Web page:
provide shareholders with an exit, but it will at least save some significant

Owners and shareholders of better quality businesses will simply defer any
decision to sell, so falling valuations will not translate into good businesses
being available at bargain prices. In addition, while private equity providers
will be eager in principle to back management teams, the availability of debt
remains a constraint and we do not expect a rash of all-equity funded deals.

Overall though, there is a renewal of momentum which will translate into more
activity. But this will still be fragile, reflecting the economic and political
uncertainties of the first half of 2010. We expect to see most activity
continuing around sales, turnarounds and restructurings of distressed
businesses, as Jon Moulton clearly does – he launched Better Capital onto AIM at
the end of 2009, precisely to focus on this space.

IPO’s and M&A deals will not disappear in 2010 – but it is time to focus
on quality, to be selective, to be clever and to be persistent.

What is likely to grab investor attention in 2010?

* Larger companies with global operations will be viewed more favourably.

* Exploration/production companies and natural resources businesses will remain
in favour due to their international operations and exposure to global pricing.
Cleantech companies, such as waste recycling and alternative energy, should
continue to attract interest although there may be closer scrutiny of these
business’s shorter term returns.

* Anything consumer facing or reliant on government spend can expect to be
viewed with scepticism in the first half of 2010 at least.

* Improved liquidity, which in our general view means fund raisings of a
least £20m from a wide spread of investors and a minimum market value of not
less than £50m. However, smaller amounts of money can continue to be raised for
good quality companies, priced sensibly and structured in a tax efficient way,
which will appeal to IHT funds and VCTs.

China Private Equity

China Private Equity was admitted to AIM in October 2009 with Shore Capital
acting as Nomad and broker. CPE invests in small-to-medium-sized growth
companies operating principally in Greater China with a particular focus on TMT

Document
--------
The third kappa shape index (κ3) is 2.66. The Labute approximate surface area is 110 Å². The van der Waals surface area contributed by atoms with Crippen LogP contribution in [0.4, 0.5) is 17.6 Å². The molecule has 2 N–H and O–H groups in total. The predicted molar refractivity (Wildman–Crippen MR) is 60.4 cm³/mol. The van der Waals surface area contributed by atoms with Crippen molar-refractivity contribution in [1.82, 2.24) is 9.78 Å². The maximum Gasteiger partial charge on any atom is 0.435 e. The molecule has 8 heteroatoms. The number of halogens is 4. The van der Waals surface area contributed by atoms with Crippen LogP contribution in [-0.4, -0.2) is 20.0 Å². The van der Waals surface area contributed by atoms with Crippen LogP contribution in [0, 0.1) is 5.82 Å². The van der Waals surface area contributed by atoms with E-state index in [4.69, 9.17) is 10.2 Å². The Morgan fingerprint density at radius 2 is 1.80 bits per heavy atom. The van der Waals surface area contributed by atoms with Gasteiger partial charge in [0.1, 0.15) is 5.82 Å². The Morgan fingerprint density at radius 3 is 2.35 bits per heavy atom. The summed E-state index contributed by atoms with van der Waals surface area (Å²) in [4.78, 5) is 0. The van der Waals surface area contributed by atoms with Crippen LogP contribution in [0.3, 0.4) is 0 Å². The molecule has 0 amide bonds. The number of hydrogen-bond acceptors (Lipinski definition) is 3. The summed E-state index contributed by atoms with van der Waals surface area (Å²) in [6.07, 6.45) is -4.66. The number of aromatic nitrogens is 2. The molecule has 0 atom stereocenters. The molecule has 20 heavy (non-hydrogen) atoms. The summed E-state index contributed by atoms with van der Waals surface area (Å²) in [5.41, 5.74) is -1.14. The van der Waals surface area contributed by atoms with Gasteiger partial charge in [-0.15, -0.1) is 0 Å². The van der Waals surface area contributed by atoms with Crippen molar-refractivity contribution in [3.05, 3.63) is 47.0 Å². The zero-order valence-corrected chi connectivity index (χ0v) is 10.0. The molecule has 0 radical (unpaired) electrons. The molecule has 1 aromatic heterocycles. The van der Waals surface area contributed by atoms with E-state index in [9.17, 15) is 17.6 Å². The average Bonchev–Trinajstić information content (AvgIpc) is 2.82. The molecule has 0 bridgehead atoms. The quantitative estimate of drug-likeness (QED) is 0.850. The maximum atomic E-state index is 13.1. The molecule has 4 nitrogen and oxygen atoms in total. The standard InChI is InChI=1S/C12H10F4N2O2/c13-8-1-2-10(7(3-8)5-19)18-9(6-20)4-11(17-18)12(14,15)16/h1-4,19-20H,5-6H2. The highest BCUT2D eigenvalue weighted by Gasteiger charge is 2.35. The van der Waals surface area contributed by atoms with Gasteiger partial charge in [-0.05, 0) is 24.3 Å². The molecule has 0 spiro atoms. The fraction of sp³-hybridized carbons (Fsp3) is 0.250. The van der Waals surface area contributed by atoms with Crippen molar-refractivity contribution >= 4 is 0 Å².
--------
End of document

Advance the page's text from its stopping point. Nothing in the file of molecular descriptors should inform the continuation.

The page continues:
and financial services.

CPE considered floating in autumn 2008, but negative sentiment following the
banking crisis towards equities and new issues led the company to postpone its
plans into 2009. AIM requires an investment company at admission to hold a
minimum of £3m in cash. CPE already had an existing investment valued at $18m
(£11m) which, combined with a small Hong Kong fundraising to meet this
requirement, enabled the company to be introduced with a market capitalisation
of $23m (£14m).

CPE would have liked to raise significantly more funds, but the main priority
was achieving a listing on AIM. While overall market sentiment towards
fundraisings for small/mid caps may improve in the medium term, overseas
companies seeking to raise funds in London are likely to come under much greater
scrutiny. A large number of overseas companies and funds came to the market when
investor appetite was at its highest, but subsequent under-performance and
de-listings have soured current appetite.

This is where the value of an introduction comes into play. When fund raising
conditions improve, CPE, as an existing AIM stock with a tangible track record,
will be much better positioned to attract investor interest than new listings –
which always involve a certain amount of risk, particularly when they are based

Michael Cobb and Andrew Raca are directors of the corporate finance
division at Shore Capital.